Get Out! Bringing the essentials in a pack an important part of riding

Julie Noman’s pack, from left to right, contains a spare bike-tire tube, repair-kit bag, bike pump, sunscreen, antihistamines/ibuprofen, snacks, chapstick, bandages, a bandana and a windbreaker.

Julie Norman’s repair kit includes two multi-tools, tire tools, patch kit, spare parts and duct tape.

One of the first things I grab before any bike ride is my backpack.

I fill the hydration bladder with enough water to get me through the ride, plus a little extra. This usually means one liter for a short, after-work ride, or at least two liters for longer rides.

Water, of course, is an essential item to have on any bike ride or when you’re exercising in any capacity for a prolonged period of time. For mountain biking though, what else is really essential? I unpacked my entire backpack to find out.

In the very front of my pack, in a mesh outer pocket, I keep a bandana. This weighs practically nothing and is useful for nose blows, blotting cuts and scrapes, and applying water to a hot face on a long ride. Maybe it’s not essential, but I like to have it with me.

In a middle, zippered pouch I keep a few snacks like a Honey Stinger Waffle or a Clif Bar, my phone and a small amount of first-aid items such as bandages, antiseptic wipes and gauze. I also have a bit of medical tape. There are “crash kits” and of course other prepackaged first-aid kits available as well.

It’s important to at least have a few items with you in case you, or someone you’re riding with, does crash. Again, that bandana might come in handy if you needed a larger bandage. Along with the items in this pocket, I have ibuprofen and antihistamines with me in a small plastic container elsewhere in the pack.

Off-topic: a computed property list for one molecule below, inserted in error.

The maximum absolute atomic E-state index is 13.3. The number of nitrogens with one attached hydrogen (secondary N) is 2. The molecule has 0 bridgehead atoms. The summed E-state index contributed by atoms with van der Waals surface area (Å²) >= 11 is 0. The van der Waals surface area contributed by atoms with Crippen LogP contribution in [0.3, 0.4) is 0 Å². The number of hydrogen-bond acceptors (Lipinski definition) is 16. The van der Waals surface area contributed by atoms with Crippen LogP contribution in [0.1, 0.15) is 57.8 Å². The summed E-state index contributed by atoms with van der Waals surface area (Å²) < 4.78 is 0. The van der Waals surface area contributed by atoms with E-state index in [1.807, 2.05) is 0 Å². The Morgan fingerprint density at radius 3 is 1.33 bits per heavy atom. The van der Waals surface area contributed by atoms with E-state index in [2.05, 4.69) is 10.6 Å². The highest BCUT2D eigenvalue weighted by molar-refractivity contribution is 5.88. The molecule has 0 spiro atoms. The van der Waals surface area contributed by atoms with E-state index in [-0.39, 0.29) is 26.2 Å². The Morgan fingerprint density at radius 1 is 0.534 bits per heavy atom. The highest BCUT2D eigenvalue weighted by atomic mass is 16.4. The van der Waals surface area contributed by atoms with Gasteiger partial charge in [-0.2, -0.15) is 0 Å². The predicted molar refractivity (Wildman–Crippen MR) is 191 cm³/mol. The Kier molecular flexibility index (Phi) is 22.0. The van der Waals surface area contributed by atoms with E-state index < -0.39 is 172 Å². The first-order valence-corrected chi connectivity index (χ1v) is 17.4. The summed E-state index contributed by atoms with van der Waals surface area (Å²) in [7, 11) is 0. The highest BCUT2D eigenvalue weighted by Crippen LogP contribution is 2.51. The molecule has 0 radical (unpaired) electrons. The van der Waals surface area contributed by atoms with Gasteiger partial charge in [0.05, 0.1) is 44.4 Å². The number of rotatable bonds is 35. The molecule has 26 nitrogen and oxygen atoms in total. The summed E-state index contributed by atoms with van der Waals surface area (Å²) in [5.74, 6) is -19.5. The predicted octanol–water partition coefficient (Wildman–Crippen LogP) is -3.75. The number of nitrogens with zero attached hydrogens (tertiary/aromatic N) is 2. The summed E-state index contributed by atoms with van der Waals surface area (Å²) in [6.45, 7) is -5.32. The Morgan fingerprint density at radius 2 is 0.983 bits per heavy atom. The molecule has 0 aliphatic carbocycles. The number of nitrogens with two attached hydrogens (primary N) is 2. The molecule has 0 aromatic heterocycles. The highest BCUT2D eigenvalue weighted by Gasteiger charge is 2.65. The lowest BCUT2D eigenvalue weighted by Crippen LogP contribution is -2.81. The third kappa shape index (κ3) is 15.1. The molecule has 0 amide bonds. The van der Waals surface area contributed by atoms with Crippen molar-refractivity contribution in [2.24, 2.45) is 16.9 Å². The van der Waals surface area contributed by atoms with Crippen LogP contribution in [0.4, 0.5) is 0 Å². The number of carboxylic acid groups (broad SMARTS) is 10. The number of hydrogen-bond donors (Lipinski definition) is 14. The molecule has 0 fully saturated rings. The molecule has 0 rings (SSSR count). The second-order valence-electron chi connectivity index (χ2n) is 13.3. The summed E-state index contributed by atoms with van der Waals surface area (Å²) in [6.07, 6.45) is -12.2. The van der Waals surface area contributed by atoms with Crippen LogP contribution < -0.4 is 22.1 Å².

Some of the items you might need most on a ride, though, are bike-repair items. Whether you use tubes or run tubeless tires, you should still have the necessary supplies to repair a flat tire.

I keep a spare tube with me in a plastic bag (to protect it). I also have a small drawstring bag with the following tools: a multi-tool, bike tools for removing and returning a tire to its rim, a patch kit, duct tape and a small film canister with bolts, screws and a few chain links in it. Finally, I have a small portable pump.

While it may seem like I carry a lot of repair equipment, I find it’s better to be overprepared in this area than underprepared. I hate the thought of being in the middle of a ride on Horsethief Bench, breaking a chain and having no way to fix it. That would be a long and unpleasant walk back to the car. Also, if I have these items and encounter someone on the trail who needs them, I can help make their day a little better.

The last items in my pack are there as protection in various ways. I have sunscreen and lip balm with SPF and I also have a windbreaker. Even on warm days, if you get caught in a rainstorm, that windbreaker can come in handy.

With all of those items in my pack and two liters of water, my pack weighs about eight pounds. On a recent ride with my friend and co-worker Andy Smith, I weighed his pack, and we inventoried the supplies in it as well. Our packs contain almost the exact same set of items. Andy keeps a small tool kit attached to his bike, but still had a patch kit in his pack, a pump, first-aid kit, snacks and sunscreen. He did have a tube of chain lube that we both agreed was probably unnecessary.

So what is essential?

If I were listing five items to always have in my pack (water not included), I would say: a snack, first-aid kit, small repair kit, pump and sunscreen. If you check the weather you’ll know whether a rain coat might be necessary. Of course, if you’re on an unfamiliar trail, you’ll want to add a map or at least written directions, too.

Doublecheck your bike pack before your next ride, and make sure you’ve still got everything you need to ensure that ride is successful and fun and doesn’t leave you hiking to the car.

Julie Norman can’t do enough mountain biking and backpacking this time of year. Email her at .(JavaScript must be enabled to view this email address).


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